Lianne, an English examiner at AQA, provides insight into becoming an examiner and why she continues to encourage colleagues to do the same.
As educators, it’s very easy to get stuck on a metaphorical treadmill where other demands takes priority and we can fall into a habit of putting our professional development needs last.
Examining is one of the ways we can better our craft and pedagogical expertise – our subject knowledge, communication skills, patience and time-management skills can all be enhanced if we engage with the training opportunities available to us.
Thus, in improving ourselves, we become better for the students before us.
I started examining after becoming a Head of Department. Suddenly, I was thrust under the spotlight of the exam world and having to learn – very quickly – about the bigger picture.
The technicalities of exams, the needs of a whole cohort of students and the weight of my school’s results seemed far more pressing. Consequently, I needed to upskill and hone my craft so becoming an examiner would allow me to make sense of the journey I’d embarked on.
I’ve gained myriad benefits as an examiner.
Firstly: subject knowledge. Choosing to mark the Literature paper exhibited the variety of texts I could incorporate into the English curriculum for our students to discover.
In reading an array of responses from students from all over the country, I was able to glean a rich insight into the level of analysis and exploration students were making.
The assortment of novels offered by AQA encouraged me to move beyond what was currently taught and really equipped me to later move into other schools with, not only an understanding of the texts, but a foundation of how to approach teaching it.
Secondly: the rigorous training received from AQA – particularly the regular feedback received from my team leader regarding my marking was exceptionally useful.
The team leader is available throughout the period; from initial moderation until the final batch so you never feel alone.
This support was hugely beneficial in those early days and perhaps even more now! The feedback is personalised and specific yet wholly supportive and useful in assisting the fair marking of scripts for all students.
The level of feedback gave me the chance to reflect on my current approach and really reconsider whether it was detailed enough to help my students to grow. As a result, the depth of expertise you develop seeps into your everyday practice.
I flourished not only as an examiner but as a teacher; my expectations soared as I now had working knowledge of the standards (for example; marking criteria) my students were being assessed against and more specifically, how to further advance my students to achieve.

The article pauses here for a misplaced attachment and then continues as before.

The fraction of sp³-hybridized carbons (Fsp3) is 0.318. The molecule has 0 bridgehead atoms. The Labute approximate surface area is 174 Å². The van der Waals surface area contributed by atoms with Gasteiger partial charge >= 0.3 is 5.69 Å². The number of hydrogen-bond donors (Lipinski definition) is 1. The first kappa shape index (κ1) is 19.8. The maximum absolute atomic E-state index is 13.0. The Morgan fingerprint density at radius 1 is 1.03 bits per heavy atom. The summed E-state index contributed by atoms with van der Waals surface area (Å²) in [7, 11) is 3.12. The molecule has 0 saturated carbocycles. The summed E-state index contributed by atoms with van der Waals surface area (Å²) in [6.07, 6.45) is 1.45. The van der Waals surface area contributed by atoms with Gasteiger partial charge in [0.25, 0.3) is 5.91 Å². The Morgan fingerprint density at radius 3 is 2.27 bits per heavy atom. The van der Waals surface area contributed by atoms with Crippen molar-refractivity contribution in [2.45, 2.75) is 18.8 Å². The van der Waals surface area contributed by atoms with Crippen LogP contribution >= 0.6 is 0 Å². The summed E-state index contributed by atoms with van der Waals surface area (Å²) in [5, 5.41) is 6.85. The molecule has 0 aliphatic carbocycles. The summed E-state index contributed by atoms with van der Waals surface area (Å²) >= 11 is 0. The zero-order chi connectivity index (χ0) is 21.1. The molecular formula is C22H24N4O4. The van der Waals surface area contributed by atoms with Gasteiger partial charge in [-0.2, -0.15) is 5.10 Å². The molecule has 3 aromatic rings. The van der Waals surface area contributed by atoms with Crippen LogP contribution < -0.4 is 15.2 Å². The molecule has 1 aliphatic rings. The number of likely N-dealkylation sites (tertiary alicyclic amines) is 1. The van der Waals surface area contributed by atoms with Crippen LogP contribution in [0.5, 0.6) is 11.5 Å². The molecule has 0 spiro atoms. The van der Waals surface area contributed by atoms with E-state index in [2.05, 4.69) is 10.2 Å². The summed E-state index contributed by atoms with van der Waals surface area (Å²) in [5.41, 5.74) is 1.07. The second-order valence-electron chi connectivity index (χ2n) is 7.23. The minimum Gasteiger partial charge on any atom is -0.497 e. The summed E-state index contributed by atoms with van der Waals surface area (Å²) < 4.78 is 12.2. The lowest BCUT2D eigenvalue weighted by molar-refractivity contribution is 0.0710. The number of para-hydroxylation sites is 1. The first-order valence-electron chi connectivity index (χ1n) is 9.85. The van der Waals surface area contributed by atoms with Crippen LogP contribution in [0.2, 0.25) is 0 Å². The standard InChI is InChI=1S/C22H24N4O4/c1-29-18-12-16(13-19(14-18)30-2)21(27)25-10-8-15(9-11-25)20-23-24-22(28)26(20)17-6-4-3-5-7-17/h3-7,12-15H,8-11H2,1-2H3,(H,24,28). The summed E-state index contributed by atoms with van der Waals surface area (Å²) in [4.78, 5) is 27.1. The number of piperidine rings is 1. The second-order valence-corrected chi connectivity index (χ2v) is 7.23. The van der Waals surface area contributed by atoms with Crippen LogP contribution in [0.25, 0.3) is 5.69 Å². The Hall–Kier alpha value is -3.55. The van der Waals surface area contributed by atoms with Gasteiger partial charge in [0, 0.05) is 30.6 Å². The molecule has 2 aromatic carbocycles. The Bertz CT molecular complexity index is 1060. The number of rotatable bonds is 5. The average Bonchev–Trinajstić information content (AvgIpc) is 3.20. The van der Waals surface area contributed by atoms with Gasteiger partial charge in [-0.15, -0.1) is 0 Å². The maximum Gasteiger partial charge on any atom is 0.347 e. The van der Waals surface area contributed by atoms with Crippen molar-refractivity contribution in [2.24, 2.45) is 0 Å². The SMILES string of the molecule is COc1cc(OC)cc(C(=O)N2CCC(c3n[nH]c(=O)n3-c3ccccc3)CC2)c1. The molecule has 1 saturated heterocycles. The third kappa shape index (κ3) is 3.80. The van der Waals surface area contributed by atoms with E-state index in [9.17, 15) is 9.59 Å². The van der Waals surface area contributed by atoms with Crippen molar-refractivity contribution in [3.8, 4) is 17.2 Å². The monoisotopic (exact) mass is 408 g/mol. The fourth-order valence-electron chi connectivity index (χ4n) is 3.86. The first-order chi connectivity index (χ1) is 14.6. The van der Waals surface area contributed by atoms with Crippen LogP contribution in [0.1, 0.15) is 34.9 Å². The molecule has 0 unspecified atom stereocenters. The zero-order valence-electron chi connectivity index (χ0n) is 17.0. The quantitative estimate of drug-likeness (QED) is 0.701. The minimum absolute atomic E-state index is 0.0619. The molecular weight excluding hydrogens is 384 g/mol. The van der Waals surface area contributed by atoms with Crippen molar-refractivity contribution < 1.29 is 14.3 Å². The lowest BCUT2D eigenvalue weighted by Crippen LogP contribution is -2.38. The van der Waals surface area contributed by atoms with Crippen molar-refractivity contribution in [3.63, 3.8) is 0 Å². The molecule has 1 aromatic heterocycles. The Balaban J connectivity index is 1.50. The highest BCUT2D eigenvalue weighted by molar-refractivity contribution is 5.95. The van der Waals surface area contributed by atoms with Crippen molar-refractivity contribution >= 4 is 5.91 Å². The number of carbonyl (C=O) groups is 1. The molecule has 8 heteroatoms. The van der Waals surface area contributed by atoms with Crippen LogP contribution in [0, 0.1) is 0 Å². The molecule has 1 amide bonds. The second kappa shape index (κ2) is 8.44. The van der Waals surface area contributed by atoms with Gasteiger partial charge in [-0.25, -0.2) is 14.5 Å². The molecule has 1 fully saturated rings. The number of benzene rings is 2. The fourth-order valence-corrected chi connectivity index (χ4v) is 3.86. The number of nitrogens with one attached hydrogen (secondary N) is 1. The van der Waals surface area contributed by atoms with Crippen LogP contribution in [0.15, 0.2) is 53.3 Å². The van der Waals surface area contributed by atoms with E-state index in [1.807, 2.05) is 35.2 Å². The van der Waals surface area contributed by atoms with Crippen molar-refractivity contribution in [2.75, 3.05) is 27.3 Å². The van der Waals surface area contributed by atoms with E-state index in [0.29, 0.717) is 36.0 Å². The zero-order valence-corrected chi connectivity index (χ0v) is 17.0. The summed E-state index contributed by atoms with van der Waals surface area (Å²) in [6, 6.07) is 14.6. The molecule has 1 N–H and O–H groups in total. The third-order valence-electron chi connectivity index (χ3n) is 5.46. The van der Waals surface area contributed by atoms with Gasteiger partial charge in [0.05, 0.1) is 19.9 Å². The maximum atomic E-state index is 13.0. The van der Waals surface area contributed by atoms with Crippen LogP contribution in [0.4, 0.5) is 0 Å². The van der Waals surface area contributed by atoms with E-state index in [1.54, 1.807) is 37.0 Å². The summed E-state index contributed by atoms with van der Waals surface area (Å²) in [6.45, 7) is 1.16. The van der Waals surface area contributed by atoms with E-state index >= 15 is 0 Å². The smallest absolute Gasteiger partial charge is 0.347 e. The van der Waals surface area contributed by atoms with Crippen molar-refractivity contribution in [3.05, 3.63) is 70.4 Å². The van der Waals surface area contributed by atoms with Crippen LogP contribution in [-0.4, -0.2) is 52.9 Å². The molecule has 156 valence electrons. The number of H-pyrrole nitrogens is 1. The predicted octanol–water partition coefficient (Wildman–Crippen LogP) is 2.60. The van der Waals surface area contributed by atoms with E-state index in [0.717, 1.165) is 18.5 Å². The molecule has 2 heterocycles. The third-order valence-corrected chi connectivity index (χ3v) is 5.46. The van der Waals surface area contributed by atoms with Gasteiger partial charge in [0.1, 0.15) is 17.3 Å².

Thirdly: in terms of career development, being an examiner has allowed me to delve into diverse roles in and around education. The transferable skills of having to work with new people, learn quickly and apply, reflect and adapt is vital in the continuing face of education.
Having the conviction to undertake a new challenge is pivotal in broadening expertise regardless of whether you aim to change roles or not, but certainly examining contributing to my tenacity to try routes I perhaps wouldn’t have considered prior.
Although the last year has been difficult for many educators, the meticulous training I received as an examiner meant I was better equipped to provide direct and guided instruction to students during remote learning:
- clearly model the process of reading and writing
- developing confidence to steer their understanding
- promoting my students’ independence
- offering the encouragement to tackling challenging texts
- providing diagnostic feedback that would aide students’ improvement
- breaking down the exam criteria and being a far more responsive teacher in terms of swift interventions to help students progress have all been key factors in sustaining the momentum during such a challenging time
I found examining flexible and considerate; as a full-time teacher, the deadlines were reasonable to achieve and could easily be incorporated into my lifestyle.
Although the sense of achievement in knowing that you’ve contributed to your subject, students and yourself is undeniably the driving incentive and offers the most fulfilment.
Seven years later, I am still examining and regularly encourage colleagues to get involved – after all, we are learners for life too.
You can apply to become an examiner here.